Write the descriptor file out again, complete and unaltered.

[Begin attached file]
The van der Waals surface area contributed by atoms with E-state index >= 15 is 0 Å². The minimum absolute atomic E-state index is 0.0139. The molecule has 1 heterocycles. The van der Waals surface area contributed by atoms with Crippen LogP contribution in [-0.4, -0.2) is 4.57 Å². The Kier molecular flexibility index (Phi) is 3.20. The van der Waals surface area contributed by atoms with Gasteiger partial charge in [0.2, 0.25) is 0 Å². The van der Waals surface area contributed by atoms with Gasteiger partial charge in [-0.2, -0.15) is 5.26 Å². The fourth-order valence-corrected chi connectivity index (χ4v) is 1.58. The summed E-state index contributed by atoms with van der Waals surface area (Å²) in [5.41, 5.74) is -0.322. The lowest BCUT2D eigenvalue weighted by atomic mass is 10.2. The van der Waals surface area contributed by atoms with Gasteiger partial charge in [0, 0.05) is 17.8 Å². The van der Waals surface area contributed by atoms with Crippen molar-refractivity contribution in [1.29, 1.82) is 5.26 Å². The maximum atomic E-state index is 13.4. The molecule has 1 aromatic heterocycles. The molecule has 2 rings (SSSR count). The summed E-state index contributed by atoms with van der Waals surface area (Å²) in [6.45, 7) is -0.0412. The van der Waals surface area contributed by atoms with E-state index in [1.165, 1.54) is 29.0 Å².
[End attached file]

The van der Waals surface area contributed by atoms with E-state index >= 15 is 0 Å². The minimum absolute atomic E-state index is 0.0139. The molecule has 1 heterocycles. The van der Waals surface area contributed by atoms with Crippen LogP contribution in [-0.4, -0.2) is 4.57 Å². The Kier molecular flexibility index (Phi) is 3.20. The van der Waals surface area contributed by atoms with Gasteiger partial charge in [0.2, 0.25) is 0 Å². The van der Waals surface area contributed by atoms with Gasteiger partial charge in [-0.2, -0.15) is 5.26 Å². The fourth-order valence-corrected chi connectivity index (χ4v) is 1.58. The summed E-state index contributed by atoms with van der Waals surface area (Å²) in [5.41, 5.74) is -0.322. The lowest BCUT2D eigenvalue weighted by atomic mass is 10.2. The van der Waals surface area contributed by atoms with Gasteiger partial charge in [0, 0.05) is 17.8 Å². The van der Waals surface area contributed by atoms with Crippen molar-refractivity contribution in [1.29, 1.82) is 5.26 Å². The maximum atomic E-state index is 13.4. The molecule has 1 aromatic heterocycles. The molecule has 2 rings (SSSR count). The summed E-state index contributed by atoms with van der Waals surface area (Å²) in [6.45, 7) is -0.0412. The van der Waals surface area contributed by atoms with E-state index in [1.165, 1.54) is 29.0 Å².